Minister of Science, Technology, Energy and Mining, Hon. Phillip Paulwell, said that the government is willing to consider all feasible proposals aimed at easing the burden of high energy costs on Jamaicans.
He was speaking at on March 15 unveiling of the conceptual drawings for construction of the Jamaica Public Service Company’s (JPS) new multi-million dollar Hydroelectric Power Plant in Maggotty, St. Elizabeth.
According to Minister Paulwell, the high cost of energy, both in terms of transport fuel and electricity, is the biggest issue affecting Jamaicans today.
"On the matter of fuel, I want to let the Jamaican travelling public know this, there is not a lot that we can do, quite honestly, but this Government is open and willing to consider all feasible proposals or suggestions for how to ease the burden that we face today,” he stated.
He mentioned that a meeting was held recently with various stakeholders, including taxi operators and the Jamaica Gasoline Retailers Association (JGRA), while another is to be held today “to try to see how we can work together to alleviate some of the difficulties that they face with the ever increasing price of fuel."
As it relates to electricity costs, Minister Paulwell noted that both himself and JPS recognise that the price of the commodity is high, and have agreed to work together to achieve a lowering of the price.
"At these rates, we all know how our businesses and families they struggle to survive, our growth is stymied and our future imperiled. I talk to people and hear the stories…it is a matter that we are taking seriously," he stated.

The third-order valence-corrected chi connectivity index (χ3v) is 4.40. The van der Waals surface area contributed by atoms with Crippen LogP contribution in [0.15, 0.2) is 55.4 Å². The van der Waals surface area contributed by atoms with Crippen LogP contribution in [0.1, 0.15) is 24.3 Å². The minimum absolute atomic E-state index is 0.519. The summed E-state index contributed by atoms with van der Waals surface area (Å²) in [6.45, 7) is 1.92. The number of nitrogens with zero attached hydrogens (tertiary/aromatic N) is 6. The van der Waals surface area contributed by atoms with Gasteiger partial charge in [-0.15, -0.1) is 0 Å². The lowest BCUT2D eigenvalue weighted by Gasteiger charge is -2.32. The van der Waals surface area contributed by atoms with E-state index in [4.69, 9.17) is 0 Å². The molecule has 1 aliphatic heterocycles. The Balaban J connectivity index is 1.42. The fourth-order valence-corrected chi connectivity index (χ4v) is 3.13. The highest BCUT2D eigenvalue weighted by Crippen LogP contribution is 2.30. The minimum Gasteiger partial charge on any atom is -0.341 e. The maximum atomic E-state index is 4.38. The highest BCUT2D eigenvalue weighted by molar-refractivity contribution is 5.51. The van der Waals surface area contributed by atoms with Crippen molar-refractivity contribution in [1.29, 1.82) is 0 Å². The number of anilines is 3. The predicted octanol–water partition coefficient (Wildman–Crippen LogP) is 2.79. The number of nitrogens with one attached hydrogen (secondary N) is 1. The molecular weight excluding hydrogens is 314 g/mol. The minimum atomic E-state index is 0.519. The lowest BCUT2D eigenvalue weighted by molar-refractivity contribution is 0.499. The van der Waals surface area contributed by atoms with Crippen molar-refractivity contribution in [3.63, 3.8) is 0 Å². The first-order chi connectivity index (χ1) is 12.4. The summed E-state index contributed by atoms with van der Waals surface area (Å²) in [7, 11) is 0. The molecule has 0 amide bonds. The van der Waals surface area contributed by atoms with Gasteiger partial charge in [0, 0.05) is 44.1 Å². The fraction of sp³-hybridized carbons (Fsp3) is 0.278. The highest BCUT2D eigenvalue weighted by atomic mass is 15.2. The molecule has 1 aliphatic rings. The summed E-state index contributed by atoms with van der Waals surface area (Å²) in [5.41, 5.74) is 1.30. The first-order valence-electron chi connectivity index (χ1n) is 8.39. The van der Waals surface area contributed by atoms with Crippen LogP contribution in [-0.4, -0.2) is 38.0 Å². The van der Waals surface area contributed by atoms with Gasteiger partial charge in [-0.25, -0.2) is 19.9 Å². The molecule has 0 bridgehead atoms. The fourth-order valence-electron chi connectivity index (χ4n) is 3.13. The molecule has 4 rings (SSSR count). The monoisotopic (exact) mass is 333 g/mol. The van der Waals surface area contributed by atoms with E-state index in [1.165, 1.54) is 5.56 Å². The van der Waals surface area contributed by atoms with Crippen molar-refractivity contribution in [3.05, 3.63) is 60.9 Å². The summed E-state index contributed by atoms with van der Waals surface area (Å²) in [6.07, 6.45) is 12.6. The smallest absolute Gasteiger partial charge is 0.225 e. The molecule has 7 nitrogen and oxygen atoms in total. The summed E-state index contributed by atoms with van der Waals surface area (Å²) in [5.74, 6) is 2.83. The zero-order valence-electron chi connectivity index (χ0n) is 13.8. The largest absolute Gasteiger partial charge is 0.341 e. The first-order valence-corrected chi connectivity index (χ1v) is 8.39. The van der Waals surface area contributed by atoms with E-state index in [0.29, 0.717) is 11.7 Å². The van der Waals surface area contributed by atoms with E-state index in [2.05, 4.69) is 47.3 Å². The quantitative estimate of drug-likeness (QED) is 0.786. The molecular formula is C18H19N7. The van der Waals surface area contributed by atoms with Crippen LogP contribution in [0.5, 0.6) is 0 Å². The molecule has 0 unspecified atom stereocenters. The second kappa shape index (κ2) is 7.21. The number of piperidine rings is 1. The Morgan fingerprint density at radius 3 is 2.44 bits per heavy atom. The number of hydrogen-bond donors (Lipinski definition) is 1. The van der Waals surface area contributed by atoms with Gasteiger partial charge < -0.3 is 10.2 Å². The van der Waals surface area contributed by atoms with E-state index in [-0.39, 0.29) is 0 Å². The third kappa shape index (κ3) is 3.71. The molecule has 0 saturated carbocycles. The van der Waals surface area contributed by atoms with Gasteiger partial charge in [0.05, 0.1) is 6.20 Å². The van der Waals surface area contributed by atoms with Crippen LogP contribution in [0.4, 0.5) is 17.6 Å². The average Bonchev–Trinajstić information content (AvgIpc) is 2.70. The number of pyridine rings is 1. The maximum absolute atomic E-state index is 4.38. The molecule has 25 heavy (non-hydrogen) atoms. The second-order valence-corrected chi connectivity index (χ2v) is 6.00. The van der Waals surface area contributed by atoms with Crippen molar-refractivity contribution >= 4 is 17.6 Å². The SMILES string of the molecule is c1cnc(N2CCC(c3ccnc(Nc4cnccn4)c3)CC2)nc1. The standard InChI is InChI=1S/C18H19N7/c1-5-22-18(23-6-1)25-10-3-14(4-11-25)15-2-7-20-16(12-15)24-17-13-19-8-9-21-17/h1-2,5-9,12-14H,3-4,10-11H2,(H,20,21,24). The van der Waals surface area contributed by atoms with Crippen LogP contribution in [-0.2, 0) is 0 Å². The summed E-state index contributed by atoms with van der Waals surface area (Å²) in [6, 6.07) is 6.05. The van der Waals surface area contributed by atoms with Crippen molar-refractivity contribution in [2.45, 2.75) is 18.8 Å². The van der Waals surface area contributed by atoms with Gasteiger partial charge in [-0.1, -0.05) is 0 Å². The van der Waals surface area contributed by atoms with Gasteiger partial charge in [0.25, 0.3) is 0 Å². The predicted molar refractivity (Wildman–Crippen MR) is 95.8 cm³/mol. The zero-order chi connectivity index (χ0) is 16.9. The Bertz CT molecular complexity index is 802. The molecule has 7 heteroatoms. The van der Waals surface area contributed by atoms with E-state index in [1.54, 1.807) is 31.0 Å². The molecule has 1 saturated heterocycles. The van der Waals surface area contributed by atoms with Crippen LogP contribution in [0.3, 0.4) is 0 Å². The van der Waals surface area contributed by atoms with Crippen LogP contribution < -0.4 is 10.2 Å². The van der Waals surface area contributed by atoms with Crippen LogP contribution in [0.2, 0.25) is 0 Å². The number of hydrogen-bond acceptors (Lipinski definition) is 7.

He noted that the high electricity rates are mostly as a result of the high price of oil, and there is no instant quick fix, “because if there were, it would have been applied already”.
The Minister made a plea for individuals and businesses to strive to increase efficiency and practice conservation methods to assist in tackling the challenge of high energy prices.
The launch of the JPS’ new hydroelectric power plant, he said, is a significant and important step towards addressing the country’s energy issues.
The new facility, estimated to cost US$33 million, will be built along the same river, where an existing hydro plant is located. The new power plant will double capacity at Maggotty from six megawatts to 12.3 megawatts.
Construction is expected to begin later this year, and should be completed and ready for commissioning by November next year.
Vice President for Generation Expansion at JPS, Valentine Fagan, said that the new plant will have a useful lifespan of over 50 years.
By Bryan Miller, JIS Reporter